January 18, 2022
A Philadelphia delivery service that provides immigrants and refugees food from their native countries is taking some of the region's newest arrivals under its wing.
RiceVan, which brings prepared meals and hard-to-find groceries from Center City to people up to 60 miles away, has made supporting Afghan refugees a priority.
The company has hired five refugees from Afghanistan, which is experiencing a humanitarian crisis following the U.S. withdrawal last year. Over the last three months, RiceVan also has provided thousands of daily meals to hundreds of refugees – many of them Afghans – who are living in temporary housing in Center City.
"I was an immigrant myself, and I went through the journey of coming here," said RiceVan's founder Dan Tsao said. "I understand how difficult things are for these people."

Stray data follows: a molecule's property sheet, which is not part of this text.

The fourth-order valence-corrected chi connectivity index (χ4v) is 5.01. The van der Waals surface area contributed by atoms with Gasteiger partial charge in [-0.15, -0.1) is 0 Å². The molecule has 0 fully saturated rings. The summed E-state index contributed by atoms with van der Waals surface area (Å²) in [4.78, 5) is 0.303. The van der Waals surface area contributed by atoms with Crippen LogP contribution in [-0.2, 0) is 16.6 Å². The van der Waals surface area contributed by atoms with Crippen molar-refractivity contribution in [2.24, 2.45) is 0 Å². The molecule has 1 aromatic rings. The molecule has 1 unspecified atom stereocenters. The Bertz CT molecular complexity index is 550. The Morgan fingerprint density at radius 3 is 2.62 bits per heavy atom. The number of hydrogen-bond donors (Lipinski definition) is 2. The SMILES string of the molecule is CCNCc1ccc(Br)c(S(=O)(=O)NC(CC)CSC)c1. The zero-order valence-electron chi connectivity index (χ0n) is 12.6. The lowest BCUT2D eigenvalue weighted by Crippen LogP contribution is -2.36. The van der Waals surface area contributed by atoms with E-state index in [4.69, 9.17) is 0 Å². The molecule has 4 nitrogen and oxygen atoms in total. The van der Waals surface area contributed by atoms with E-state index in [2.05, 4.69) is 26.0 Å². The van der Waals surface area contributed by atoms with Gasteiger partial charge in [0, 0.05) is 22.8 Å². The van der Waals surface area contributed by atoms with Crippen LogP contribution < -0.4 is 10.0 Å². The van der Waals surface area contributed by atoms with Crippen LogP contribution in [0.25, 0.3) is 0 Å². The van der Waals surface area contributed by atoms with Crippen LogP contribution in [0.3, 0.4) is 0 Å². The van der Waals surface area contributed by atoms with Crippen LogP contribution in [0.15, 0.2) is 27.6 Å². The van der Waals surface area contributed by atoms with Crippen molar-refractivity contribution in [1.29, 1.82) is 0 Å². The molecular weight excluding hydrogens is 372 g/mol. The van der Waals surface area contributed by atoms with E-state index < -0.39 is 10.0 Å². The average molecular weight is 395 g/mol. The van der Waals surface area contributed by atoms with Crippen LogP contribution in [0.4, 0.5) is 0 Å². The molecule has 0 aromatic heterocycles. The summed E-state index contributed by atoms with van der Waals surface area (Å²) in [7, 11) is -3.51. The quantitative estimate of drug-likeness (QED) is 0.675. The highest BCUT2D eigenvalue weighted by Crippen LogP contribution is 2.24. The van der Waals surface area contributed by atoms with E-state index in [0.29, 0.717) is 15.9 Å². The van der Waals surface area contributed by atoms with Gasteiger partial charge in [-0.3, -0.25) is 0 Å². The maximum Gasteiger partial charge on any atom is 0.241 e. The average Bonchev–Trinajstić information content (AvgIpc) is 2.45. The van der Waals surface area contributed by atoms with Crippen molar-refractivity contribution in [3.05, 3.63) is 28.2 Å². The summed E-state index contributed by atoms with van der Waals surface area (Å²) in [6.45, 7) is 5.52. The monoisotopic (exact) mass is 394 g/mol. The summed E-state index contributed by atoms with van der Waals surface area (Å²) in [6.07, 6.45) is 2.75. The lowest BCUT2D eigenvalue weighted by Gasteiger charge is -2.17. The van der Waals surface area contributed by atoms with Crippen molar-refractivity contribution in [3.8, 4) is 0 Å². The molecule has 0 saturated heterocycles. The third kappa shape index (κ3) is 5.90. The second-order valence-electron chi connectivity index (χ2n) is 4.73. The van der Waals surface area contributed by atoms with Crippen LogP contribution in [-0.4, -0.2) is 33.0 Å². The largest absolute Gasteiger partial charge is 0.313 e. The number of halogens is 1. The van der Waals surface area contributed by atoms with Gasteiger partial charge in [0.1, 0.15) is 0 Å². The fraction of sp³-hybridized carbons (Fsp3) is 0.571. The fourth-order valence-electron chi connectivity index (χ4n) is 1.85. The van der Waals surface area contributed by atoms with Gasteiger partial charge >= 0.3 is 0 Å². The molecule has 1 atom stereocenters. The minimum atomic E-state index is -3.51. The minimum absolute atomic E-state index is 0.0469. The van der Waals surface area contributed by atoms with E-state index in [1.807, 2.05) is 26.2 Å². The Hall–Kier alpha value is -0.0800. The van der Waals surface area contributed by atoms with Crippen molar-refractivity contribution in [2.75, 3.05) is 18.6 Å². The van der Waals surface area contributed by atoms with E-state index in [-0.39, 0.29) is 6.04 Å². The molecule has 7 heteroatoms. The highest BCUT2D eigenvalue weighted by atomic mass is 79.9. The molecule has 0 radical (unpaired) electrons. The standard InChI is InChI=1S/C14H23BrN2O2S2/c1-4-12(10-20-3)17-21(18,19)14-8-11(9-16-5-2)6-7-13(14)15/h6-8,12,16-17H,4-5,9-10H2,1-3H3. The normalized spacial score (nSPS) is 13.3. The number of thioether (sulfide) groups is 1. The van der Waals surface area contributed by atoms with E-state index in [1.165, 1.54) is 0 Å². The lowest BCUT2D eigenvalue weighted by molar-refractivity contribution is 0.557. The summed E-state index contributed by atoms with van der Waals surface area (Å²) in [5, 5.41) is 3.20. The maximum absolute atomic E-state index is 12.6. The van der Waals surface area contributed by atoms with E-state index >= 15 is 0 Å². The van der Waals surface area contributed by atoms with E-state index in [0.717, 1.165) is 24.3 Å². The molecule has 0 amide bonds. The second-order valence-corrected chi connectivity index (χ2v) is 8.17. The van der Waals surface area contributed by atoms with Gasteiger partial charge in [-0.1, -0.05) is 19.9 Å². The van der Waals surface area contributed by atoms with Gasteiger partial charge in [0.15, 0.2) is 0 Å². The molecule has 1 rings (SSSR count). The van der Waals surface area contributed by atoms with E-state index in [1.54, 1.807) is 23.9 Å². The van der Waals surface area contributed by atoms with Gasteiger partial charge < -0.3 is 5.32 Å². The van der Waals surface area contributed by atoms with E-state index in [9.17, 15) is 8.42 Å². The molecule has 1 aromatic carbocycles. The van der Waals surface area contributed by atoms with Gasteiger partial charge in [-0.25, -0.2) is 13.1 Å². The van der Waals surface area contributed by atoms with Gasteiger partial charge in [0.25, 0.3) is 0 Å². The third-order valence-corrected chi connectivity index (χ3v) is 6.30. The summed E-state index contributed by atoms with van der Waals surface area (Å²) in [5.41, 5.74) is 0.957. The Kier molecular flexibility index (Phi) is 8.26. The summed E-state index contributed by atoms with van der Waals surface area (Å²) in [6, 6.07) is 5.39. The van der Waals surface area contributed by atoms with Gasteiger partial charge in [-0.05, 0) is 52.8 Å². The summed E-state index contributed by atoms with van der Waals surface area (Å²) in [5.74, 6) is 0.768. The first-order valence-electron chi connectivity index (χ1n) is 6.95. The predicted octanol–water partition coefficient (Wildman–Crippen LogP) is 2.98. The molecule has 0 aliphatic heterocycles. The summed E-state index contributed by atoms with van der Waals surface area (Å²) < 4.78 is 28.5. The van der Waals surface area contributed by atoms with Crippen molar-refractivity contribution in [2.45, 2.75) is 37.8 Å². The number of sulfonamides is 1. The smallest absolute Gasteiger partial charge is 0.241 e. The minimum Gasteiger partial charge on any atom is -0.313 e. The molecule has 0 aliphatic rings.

His business partner Eric Rosenfeld added, "When someone is violently displaced from their home, having familiar food can help reduce stress and provide a sense of continuity."
Its initial focus was on bringing East Asian food and groceries to people living in Philly's suburbs, far from Chinatown, but it has since expanded to include halal food as well. Halal is a set of dietary restrictions many observant Muslims follow, including most of the Afghan refugees.
Initially, RiceVan was sourcing its halal meals from other Philly restaurants, but recently Tsao created a halal station at General Tsao's House, so most of those are now made in-house as well.
Tsao also has gone as far as finding a source in New York City for a specific kind of long-grain basmati rice that's central to many Afghan dishes.
The company also has established its own refugee relief fund to aid Afghans living in their home country and refugees who came to the U.S.
In the wake of the American withdrawal from Afghanistan, Taliban forces retook the country in a matter of days, leaving many desperately trying to escape the land-locked nation.
Now, the country is facing a huge famine aggravated by reduced foreign aid, financial sanctions and a prolonged drought. The United Nations World Food Program has warned that only 2% of the population has enough food to eat.